Idaho governor signs abortion ban based on Texas law


The law allows the father, grandparents, siblings, aunts, and uncles of a “preborn child” to sue the abortion provider for at least $20,000 in damages within four years after the abortion.

Governor Brad Little gestures during a press conference at the Statehouse in Boise, Idaho. On Wednesday, March 23, 2022, Idaho, the first state to enact a law following a Texas statute banning abortion after nearly six weeks of pregnancy and allowing it to be enforced through civil lawsuits to avoid constitutional court challenges Has been made. Darin Oswald/Idaho Statesman via AP, file

BOISE, Idaho (AP) — Idaho on Wednesday became the first state to enact a law banning abortion after nearly six weeks of pregnancy and allowing it to be enforced through lawsuits to avoid constitutional court challenges .

Republican Gov. Brad Little signed that measure into law, allowing people who would have been family members to sue a doctor who performs an abortion after detecting cardiac activity in a fetus. Still, he said he was concerned about whether the law was constitutional.

“I stand in solidarity with all Idahoans who seek to protect the lives of preborn children,” Little wrote in a letter to Lieutenant Governor Janice McGatchin, who is also the president of the Senate.

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Yet he also noted: “While I support the pro-life policy in this law, I fear the novel civil enforcement mechanism will prove to be both unconstitutional and unwise.”

The law in the conservative state is due to take effect 30 days after signing, but court challenges are expected. Opponents called it unconstitutional, and note that it is six weeks before many women find out they are pregnant.

Advanced technology can detect the first pulses of electrical activity within cells in embryos as early as six weeks. This pulsing is not a beating heart; It is the activity of the heart that will eventually become the heart. After the eighth week of pregnancy the embryo is called a fetus, and the actual heart begins to form between the ninth and 12th week of pregnancy.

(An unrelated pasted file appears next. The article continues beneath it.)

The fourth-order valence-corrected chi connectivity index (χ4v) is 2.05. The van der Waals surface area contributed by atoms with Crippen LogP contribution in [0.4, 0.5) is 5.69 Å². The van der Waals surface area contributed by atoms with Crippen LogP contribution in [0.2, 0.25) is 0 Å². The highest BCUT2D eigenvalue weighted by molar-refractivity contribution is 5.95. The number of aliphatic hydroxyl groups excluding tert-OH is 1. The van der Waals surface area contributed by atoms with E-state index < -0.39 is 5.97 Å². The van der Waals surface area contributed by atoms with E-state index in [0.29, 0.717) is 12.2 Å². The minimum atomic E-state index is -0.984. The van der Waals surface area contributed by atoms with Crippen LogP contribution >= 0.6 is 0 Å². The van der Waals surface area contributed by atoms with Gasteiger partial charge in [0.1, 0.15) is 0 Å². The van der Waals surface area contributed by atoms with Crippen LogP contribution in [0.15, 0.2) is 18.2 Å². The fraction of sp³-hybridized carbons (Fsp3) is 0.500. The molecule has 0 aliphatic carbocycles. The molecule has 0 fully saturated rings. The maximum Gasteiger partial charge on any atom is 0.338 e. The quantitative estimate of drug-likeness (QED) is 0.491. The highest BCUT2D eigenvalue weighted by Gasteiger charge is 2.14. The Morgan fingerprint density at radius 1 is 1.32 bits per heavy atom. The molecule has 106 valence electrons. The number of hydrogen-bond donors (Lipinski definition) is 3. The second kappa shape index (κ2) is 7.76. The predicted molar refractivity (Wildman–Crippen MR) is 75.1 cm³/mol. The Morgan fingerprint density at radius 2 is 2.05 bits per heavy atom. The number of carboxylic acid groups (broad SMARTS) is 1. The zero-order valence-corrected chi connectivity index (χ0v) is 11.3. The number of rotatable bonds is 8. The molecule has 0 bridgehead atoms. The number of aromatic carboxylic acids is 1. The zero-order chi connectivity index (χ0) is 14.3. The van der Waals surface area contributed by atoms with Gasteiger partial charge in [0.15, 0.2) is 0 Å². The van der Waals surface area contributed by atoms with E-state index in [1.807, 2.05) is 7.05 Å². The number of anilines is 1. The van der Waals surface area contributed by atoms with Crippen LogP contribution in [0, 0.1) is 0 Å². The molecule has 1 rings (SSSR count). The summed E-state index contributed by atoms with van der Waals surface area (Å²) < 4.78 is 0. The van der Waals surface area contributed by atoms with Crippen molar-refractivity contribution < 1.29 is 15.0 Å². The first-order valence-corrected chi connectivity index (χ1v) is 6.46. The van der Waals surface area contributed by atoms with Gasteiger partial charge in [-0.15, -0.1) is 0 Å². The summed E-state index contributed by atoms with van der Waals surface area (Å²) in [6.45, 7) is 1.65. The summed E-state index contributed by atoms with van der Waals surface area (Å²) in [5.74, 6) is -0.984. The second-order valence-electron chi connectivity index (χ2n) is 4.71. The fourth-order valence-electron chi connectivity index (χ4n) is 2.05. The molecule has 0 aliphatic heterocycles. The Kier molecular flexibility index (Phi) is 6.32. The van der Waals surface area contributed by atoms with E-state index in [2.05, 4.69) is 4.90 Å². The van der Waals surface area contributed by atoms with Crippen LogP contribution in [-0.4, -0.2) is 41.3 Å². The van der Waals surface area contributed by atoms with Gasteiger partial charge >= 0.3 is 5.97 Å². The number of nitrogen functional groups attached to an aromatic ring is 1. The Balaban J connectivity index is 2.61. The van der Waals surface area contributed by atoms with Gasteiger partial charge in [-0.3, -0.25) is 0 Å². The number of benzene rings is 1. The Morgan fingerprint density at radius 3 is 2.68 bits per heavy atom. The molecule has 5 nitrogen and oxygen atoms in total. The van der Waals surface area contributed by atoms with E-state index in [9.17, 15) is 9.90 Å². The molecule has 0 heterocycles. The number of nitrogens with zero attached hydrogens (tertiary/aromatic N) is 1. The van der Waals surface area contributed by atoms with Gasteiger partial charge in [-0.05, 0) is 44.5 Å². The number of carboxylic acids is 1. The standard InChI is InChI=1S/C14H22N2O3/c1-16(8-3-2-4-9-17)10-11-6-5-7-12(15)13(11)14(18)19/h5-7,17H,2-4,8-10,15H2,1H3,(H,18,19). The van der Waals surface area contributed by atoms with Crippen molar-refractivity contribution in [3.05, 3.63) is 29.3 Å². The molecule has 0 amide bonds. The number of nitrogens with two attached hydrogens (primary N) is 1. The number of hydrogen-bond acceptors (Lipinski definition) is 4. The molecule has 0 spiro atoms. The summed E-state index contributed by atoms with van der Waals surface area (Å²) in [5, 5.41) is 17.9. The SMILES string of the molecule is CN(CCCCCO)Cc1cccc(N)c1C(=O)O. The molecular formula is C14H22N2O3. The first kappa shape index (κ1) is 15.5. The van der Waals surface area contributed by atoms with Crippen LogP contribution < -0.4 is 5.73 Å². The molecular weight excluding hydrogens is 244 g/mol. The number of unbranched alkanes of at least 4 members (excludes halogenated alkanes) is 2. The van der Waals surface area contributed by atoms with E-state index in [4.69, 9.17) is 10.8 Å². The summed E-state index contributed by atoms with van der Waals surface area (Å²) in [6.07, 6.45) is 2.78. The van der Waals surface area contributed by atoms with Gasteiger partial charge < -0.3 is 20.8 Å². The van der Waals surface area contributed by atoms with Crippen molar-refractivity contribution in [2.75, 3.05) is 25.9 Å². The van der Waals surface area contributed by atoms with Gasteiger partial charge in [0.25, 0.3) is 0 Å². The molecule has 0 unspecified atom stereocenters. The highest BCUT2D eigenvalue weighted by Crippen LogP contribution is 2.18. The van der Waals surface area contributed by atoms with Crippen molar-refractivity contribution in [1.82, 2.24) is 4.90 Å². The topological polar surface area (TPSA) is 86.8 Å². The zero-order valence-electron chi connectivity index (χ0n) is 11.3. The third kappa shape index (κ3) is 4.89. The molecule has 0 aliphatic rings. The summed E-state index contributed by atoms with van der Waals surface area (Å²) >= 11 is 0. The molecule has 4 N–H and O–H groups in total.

The law allows fathers, grandparents, siblings, aunts, and uncles of a “preborn child” to sue an abortion provider for at least $20,000 in damages within four years after the abortion. Rapists cannot file a case under the law, but relatives of the rapist can.

“The cautionary aspect of this bill is absurd,” said Idaho Democratic Rep. Lauren Necchia. “Its effects are brutal, and it is clearly unconstitutional.”

A Planned Parenthood official called the law unconstitutional and said the group was “committed to going to great lengths and exploring all our options to restore Idahon’s right to abortion.”

“I want to emphasize to everyone in Idaho that our doors remain open. We are committed to helping our patients access the health care they need, including abortions,” said Planned Parenthood of the Great Northwest, Hawaii, Alaska, Indiana, and Kentucky Rebecca Gibron, who operates three abortion clinics in Idaho.

Supporters have said the law is Idaho’s best opportunity to severely restrict abortion in the state after years of trying. Most recently, the state passed a six-week abortion ban law last year, but it required a favorable federal court ruling in a similar case for it to take effect, and it didn’t.

The law is modeled after a Texas law that the US Supreme Court has allowed to remain in place until a court challenge is decided on its merits. Texas law allows people to enforce the law in place of state officials who usually do. Texas law authorizes lawsuits against clinics, doctors, and anyone who “aides or abets” an abortion that is not permitted by law.

Several other states are following similar laws, including Tennessee, which introduced a Texas-style abortion bill on Tuesday.

Republicans in Idaho have super-majorities in both the House and Senate. The measure passed the Senate 28-6 and the House 51-14 without any Democratic support. Three House Republicans voted against the measure.

On Wednesday Little noted his concerns with the law.

He wrote, “Employing private citizens to impose heavy monetary fines on the exercise of a partisan but judicially recognized constitutional right for the purpose of evading court review undermines our constitutional form of government and undermines our collective liberties.” weakens,” he wrote.

He said he worries that some states may use a similar approach to limit gun rights.

He also noted his concern with the part of the law allowing relatives of a rapist to sue.

“Ultimately, this law risks taking back victims by offering monetary incentives to perpetrators and family members of rapists,” he wrote.

He concluded the letter by encouraging lawmakers to fix those problems to avoid unintended consequences “to ensure that the state adequately protects the interests of victims of sexual assault.”

Little is facing the primary challenger in Lieutenant Governor McGatchin from the far-right, who has been endorsed by former President Donald Trump.

Republican Representative Steven Harris, the bill’s sponsor, said in a statement after the vote on March 14: “This bill ensures that the people of Idaho can stand up for our values ​​and do everything in our power to prevent the destruction of the innocent.” can. human life.”

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